I don’t have any foot issues worth mentioning, and the Integrity is perfect for me. Neutral, good support, nice cushion but not too much, lightweight, good toe room, no heel slip.
I started running about 3 years ago. I had bad knee and hip pain and ended up at a physical therapist. They told me it was caused by 2 main issues – too much too fast and technique. I had never even thought about the position of my knee, hips, feet, etc. The good news is that both were correctable. As far as shoes, I really struggled with finding an athletic shoe with a wide toe box and enough cushion. I finally landed on Merrell All Out Peak. They are light and have deep lugs for traction.
For me, they were comfy for walking *after* running, but it was too much cushion for running and screwed my knees up when I ran once in them. I had to do some Physical Therapy and learned my lesson about the dangers of too much cushion.
I did try on a style at a running store, and loved the cushioning, but didn’t think the arch support was as good as my Asics. I’m glad they work for you!
See this post I wrote a while ago:https://www.barkingdogshoes.com/2014/01/best-walking-shoes-for-problem-feet.html
I wear HOKA shoes for Mortons neuroma and they are fabulous!!
I have arthritis in all toes so I need a flexible shoe but durable for walking and hiking. I don’t want a shoe that looks orthopedic
I will be going to Europe (Zurich, Rome, Cinque Terre, Florence, Venice, Amsterdam, and Ireland) in May. We will be doing a lot of walking, up a lot of steps, and over cobblestone streets. I was diagnosed with hallux limitus about six months ago. I’m looking for a very comfortable lightweight walking shoe that is not a tennis shoe type. My wardrobe choices are very limited (we are using backpacks) and I need shoes that can be both dressy and casual. Any suggestions on a good walking shoe? I’ve read travel reviews that say the Rieker Celia 51 is supposed to be incredibly comfortable when traveling. Will this shoe be ok with my hallux limitus? I do have custom partial orthotic inserts.
What style of the Hoka do you wear?
I just got Hoka shoes and they are wonderful, it did take me about a week to adjust. Now i love them. They come with 2 insoles that you can try separately or together. I got the Bondi 4. I think the best way to choose is to go to the Hoka web site and they have a very short quiz, you put in your weight and what kind of running you do. However i bought the shoes at zappos . (got 2 sizes and went with the larger size)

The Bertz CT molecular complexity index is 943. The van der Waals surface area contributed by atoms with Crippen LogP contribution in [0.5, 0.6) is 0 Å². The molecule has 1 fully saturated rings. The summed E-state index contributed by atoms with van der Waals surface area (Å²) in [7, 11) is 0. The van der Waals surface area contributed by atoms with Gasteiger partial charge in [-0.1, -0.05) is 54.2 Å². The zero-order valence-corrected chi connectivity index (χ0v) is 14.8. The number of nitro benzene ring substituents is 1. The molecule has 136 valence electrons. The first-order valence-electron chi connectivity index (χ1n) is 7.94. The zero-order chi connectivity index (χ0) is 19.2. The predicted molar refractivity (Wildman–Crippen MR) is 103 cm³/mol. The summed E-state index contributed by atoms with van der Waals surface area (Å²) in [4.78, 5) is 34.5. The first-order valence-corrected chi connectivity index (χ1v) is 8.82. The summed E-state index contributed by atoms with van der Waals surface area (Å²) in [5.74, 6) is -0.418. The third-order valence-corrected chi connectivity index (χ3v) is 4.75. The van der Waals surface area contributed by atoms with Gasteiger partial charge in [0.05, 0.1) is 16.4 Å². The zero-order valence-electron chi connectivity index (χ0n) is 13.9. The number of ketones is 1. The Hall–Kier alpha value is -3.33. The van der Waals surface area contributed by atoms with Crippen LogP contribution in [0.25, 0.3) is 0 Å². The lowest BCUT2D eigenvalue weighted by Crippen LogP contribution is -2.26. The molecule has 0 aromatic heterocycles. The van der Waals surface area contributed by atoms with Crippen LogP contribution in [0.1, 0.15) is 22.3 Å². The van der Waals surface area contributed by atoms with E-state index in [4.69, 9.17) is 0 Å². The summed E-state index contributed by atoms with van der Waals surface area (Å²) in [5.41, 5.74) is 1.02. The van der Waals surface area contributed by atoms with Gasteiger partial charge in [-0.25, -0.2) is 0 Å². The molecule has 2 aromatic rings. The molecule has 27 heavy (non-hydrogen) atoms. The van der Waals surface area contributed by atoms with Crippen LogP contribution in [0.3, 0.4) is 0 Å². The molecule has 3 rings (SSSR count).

I have bunion pain, heel pain and overall sensitive feet, but these seem to address all the issues! The shoes seem to work better the more you are moving. (I’m not a runner just a walker). i hope that helps
Thank you, Laura! This is helpful.
Looking for a dressier shoe that is flat due to hip wearing out. Love Sketcher Go Walk 3 for casual walking. Very supportive and comfortable.
I have several foot ailments and am looking for a good “jogger”- type shoe , but STRICTLY for walking!!! I have been recently treated for plantar fasciitis,perineal tendonopathy, calcification,arthritis, burning UNDERNEATH the outer edge of both feet (small toe side which I feel could indicate nerve damage)). I also have a very high arches. I don’t feel I have progressed all that well with my therapist,and wonder whether I may need some chiropractic work done on my lower back … No pain in my knees .Finding a good pair of shoes in the meantime may enable me to go for a walk over short distances to begin with.Your suggestions would be very much appreciated.
I bought the Abeo ROCS shoes for walking on the treadmill at the gym. I wore them for the first time today; l did three miles and my feet didn’t hurt! I have hallux limitus and bone spurs, so this is a big deal for me. Thanks so much for the recommendation!